Ryan Eggett: Yeah, that was a spectacular experience. And the missionaries were so excited to get to sing that. And for him to be there, and initially, they said, Elder Bednar is going to be here. He’s written this new song. Is there any chance that you could sing that new song?” And so we said, “Yes, but it’s really a children’s song.” Which would be great to have the missionaries sing. But I reached back to not Elder Bednar, but to somebody else that was arranging and I said, “Does he have any grandchildren in this area?” And they said, “Yes.” And I said, “How would you feel about us writing an arrangement for children being backed up by 600 missionaries?” And so we had three of his grandchildren come to our house, to my house, over the course of three weeks, and they just practiced, and they were the cutest thing you have ever seen.

And, and I just, they, it’s funny, because we had these little traditions, we would always have a little piece of watermelon candy, and then we would start. And when Elder Bednar came, I thought, it doesn’t matter how good this is, he’s only gonna be looking at those three wonderful grandkids of his and we can’t fail. And it was just so fun. Just the one that was the middle age, I just could see her face going, “One by one,” and just, absolutely adorable. But it was that opportunity to sing an apostle’s testimony, which is really unique. It wasn’t just singing your own testimony, which it becomes, you know, as Bruce McConkie would say, “Now it’s my testimony,” right, when he reads a scripture. But it was to sing the testimony of an apostle, back to him, was really quite the experience. Yeah.


Sarah Jane Weaver: Well, I can’t even imagine how many more experiences like this you’ve had. And I wish we could talk about them forever and ever and ever. I have really, really enjoyed this.

Ryan Eggett: I probably could, but I’m sure we don’t want to, yes.

Sarah Jane Weaver: But maybe you’ll come back and join the podcast again. We always end with the same question. And that question is, “What do you know now?” And so, Ryan, after so many years of being involved with church music at different levels and at different occasions, what do you know now?


Ryan Eggett: I think what I know about music, and its influence, is that it can actually shape a life not only inform a life, like, “Oh, I got a testimony from this,” but it can literally shape a life. And, you know, one of my favorite stories from Scott is, after one particular concert, we had a young woman approached and say, “I want to be in this choir.” I happened to know her that she was not participating in the Church, and she had some ill feelings towards the Church. And I said, “You don’t want to be in this choir. This choir is all about singing about Jesus and about this, you know, this restored Church.” And she said, “I sat here tonight and felt the feelings.” And I said, “I need to be able to in class, bear witness and know you’re, I’m not upsetting you.” And she said, “I need to be in this.” And I said, “Let me hear you sing and she sang.” And I said, “That’s good enough. Let’s, let’s put you in the group.”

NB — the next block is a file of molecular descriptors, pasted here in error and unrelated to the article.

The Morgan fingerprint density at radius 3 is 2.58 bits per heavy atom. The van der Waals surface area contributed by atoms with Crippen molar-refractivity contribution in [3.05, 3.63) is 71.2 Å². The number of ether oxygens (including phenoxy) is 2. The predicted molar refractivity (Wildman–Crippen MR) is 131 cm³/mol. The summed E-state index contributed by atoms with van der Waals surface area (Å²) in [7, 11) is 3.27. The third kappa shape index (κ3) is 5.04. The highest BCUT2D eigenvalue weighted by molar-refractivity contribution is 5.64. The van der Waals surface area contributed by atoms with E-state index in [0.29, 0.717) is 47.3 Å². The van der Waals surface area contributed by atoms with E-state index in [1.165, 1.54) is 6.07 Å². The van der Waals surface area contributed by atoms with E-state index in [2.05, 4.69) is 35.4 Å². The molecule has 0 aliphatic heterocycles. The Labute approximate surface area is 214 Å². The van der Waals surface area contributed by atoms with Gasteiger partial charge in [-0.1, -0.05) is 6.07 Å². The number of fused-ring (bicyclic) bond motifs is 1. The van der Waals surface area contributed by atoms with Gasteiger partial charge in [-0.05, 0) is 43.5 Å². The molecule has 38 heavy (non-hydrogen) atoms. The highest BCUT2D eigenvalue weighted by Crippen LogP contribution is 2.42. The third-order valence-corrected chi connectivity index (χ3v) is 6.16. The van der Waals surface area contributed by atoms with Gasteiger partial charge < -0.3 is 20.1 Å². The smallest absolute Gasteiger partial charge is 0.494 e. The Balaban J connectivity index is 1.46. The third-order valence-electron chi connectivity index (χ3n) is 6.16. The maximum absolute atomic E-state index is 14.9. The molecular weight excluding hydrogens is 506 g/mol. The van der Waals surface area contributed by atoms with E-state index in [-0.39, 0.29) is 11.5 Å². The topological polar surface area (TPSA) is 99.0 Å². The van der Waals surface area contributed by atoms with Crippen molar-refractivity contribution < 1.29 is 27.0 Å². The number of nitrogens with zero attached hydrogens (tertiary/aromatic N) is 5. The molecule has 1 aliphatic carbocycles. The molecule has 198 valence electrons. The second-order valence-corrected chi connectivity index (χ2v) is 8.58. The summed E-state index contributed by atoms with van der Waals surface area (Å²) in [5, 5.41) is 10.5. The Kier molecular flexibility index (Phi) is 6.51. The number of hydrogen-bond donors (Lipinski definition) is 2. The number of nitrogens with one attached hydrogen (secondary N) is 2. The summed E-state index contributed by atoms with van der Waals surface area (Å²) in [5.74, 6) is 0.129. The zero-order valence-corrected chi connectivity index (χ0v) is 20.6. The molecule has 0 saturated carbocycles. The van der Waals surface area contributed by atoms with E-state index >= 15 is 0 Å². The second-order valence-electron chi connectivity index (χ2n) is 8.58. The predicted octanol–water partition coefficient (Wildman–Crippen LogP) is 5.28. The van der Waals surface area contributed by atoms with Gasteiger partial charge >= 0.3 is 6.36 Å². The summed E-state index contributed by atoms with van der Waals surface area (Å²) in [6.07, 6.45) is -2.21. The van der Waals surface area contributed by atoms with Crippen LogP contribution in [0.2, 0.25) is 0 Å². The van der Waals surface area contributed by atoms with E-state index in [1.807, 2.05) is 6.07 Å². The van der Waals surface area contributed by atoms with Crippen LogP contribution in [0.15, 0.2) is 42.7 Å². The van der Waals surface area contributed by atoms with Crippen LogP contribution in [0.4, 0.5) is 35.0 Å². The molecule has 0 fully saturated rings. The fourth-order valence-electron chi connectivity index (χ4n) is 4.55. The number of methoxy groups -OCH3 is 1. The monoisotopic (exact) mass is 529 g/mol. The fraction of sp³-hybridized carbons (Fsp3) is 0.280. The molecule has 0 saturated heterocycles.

And watching her over the course of the next four months was the most amazing transformation. That everyday she came and sang, and the look on her face, the clothing that she wore the way she spoke, participating in the Lord’s music every day, totally transformed her life. And one day during the pandemic, I got a call from her that said, “I’m getting married. It’s in the temple. They’re only letting eight people come. Will you come and be one of my eight people?”

And just that literally, that it can transform a life, participating like this. And just going back to where we started. I love that line in the Doctrine and Covenants where the Lord says, “I want music in my Church, because I love it. My soul delights in the song of the heart.” And what more could we want to do in this life than delight the Lord who has saved us? And I just love Him so much.


Sarah Jane Weaver: You have been listening to the Church News podcast. I’m your host, Church News editor, Sarah Jane Weaver. I hope you have learned something today about The Church of Jesus Christ of Latter-day Saints by peering with me through the Church News window. Please remember to subscribe to this podcast. And if you enjoyed the messages we shared today, please make sure you share the podcast with others. Thanks to our guests, to my producer, KellieAnn Halvorsen, and others who make this podcast possible. Join us every week for a new episode. Find us on your favorite podcasting channel or with other news and updates about the Church on